You’ve probably heard people say that the spring and summer months are the best times of year to sell your house. They probably also told you all of the popular reasons too: “most buyers like to house-hunt when the weather is nice”; “people with kids usually want to move before a new school year begins”; “your home will have more curb appeal when the garden is in full bloom”. However, if you missed the window of opportunity in the spring and summer, don’t lose heart! The temperatures may be dropping, but that doesn’t mean the chances of selling your house have too. It is possible to sell your home during the holidays and I’ve got some tips for you to keep in mind, as you get ready to put out that “For Sale” sign.
Deck the halls… tastefully
Use the time of year to your advantage when staging your home to sell. Turn up the holiday spirit and get out those decorations – it will make your space feel more cozy and festive. Just be careful not to get too carried away. Remember, you’re trying to appeal to a broader audience, so go with more generic fall and winter decorations. Try to avoid items that are very religious and/or personal. Try a classy wreath on the door, some greenery on the mantle and maybe have some cookies baking in the oven or cider simmering on the stove before a showing. It’s ok to put up your Christmas tree too, just keep in mind where it is being displayed. If your living room is on the small side, opt for a skinny tree this year to help the room still feel spacious. Decorations should be warm accents, but they shouldn’t be overwhelming.
Don’t discount curb appeal
Let’s face it, first impressions matter, especially when trying to sell your house. The outside of your home is the first thing people will see. And since buyers during the holiday season tend to be more motivated, you want to make sure they like what they see, as soon as they pull up. Rake up any fallen leaves and make sure shrubs and greenery are trimmed nicely. Touch up the exterior paint where necessary and clean out the gutters. If you want to extend some of that holiday cheer to the outside of the house too, you can. Just make sure to skip the inflatable reindeer or snowman on your lawn this year – simple string lighting around the outside of your house will be more appealing to a wider range of buyers.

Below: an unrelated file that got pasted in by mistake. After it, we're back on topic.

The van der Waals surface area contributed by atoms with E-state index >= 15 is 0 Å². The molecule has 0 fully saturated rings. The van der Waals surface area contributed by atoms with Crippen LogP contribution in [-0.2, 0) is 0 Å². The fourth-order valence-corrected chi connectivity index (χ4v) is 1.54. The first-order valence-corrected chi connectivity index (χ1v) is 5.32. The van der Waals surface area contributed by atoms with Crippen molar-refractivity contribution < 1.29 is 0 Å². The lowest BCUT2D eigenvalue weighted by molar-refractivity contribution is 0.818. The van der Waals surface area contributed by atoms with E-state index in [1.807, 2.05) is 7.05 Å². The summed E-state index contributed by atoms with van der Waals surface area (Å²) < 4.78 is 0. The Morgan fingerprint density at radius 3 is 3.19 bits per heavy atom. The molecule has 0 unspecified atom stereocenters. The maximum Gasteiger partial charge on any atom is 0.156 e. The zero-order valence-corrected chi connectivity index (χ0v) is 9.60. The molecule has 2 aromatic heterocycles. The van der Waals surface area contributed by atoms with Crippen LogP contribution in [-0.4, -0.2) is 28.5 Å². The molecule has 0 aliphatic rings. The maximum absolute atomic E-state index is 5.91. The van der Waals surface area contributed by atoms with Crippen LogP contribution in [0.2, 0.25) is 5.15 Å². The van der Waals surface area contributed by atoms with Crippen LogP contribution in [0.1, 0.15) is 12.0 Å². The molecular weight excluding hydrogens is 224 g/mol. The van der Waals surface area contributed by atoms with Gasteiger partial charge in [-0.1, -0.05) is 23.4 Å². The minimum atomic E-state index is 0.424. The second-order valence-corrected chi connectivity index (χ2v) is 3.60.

Bad weather or hectic vacation plans may prevent potential buyers from making it out for a showing during the holidays. But thanks to online media, they can still get a close-up view of all your home has to offer. Make sure your online real estate listing contains lots of high-quality photos that highlight your home’s best features. You might even include some exterior pictures from other times of the year so people can see what it looks like year-round (especially if your yard is extra impressive at a different time of year). And if you can, record and post a video tour as well. It’ll help people get a better feel for the house, more than still pictures can convey.
Get an experienced agent
I’ve explained in previous posts some of the many reasons why you should always hire an agent when trying to sell your home. And during the holidays especially, you don’t want to DIY it. Seeking out motivated buyers during a busy time of year requires hard work and persistence. Hire an agent who is committed to you and won’t disappear as the holidays inch closer. Having a reliable pro in your corner will also help relieve some of your stress so you can still enjoy your holiday season.
Price it to sell
Some might argue that it’s more of a seller’s market during the holidays since fewer people choose to list their homes during the season. Less inventory means less competition, which is great for you, but you also don’t want to get too greedy when it comes to your asking price. Take current market conditions and area comps into account when setting your price. You want to choose a price that is fair to you and your home, but avoid going too high. Overshooting could cause some buyers to back off and wait until after the New Year or move on to another house entirely.